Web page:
Obviously, I’m not the only one who gets annoyed by pieces pointing to purchases of consumer goods as evidence that rising inequality isn’t really a problem. As Henry says, this is a tired shtick that lots of us are sick of.
The most important thing that happens in markets is that relative prices change. If prices change, but income and preferences don’t, what we expect is that people will consume more of the goods and services for which prices have fallen and less of those for which prices have risen. So, when Jeff Taylor tells us that
With price points dropping below the $1000 mark, high-end TVs are moving down-market fast with Wal-Mart leading the way.we can all cheer this renewed verification of the Law of Demand. But, of course, this tells us precisely nothing about what’s happening to inequality.
More importantly, since we know that prices are increasing (and, for most US workers, increasing faster than wages over the last few years), it’s obvious that if TVs are getting cheaper, other things must be getter dearer in real terms. With this hint, it’s not hard to find examples – college tuition and health care are obvious candidates.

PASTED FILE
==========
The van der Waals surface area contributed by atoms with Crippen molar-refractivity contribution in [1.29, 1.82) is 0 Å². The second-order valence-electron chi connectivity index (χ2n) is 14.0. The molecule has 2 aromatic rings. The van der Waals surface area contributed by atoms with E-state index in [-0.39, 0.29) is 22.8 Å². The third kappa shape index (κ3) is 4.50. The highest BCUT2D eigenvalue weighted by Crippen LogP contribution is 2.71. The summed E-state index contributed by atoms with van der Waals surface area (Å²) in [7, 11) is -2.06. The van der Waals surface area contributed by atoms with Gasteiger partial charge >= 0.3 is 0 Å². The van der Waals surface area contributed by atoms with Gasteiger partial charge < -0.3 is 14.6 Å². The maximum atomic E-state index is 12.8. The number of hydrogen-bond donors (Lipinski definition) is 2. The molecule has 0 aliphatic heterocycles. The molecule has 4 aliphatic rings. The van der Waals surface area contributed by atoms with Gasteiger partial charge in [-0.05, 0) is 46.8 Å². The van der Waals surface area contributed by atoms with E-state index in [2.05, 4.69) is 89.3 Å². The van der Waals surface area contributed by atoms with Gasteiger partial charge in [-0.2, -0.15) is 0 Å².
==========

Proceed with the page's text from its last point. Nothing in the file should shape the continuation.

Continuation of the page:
So, if you want to show that increasing inequality isn’t really a problem, looking at sales figures for consumer durables won’t cut it. You need to look at the proportion of the population without health insurance or the accessibility of college education to the working class.
Of course, the big decline in US national savings means that consumption has grown more strongly than income for most goods and services. This raises a lot of complex issues.
It’s possible to make a case that the income stats overstate the growth in inequality. But it’s unlikely that someone who doesn’t understand the basics of relative prices is going to do a good job of making this case.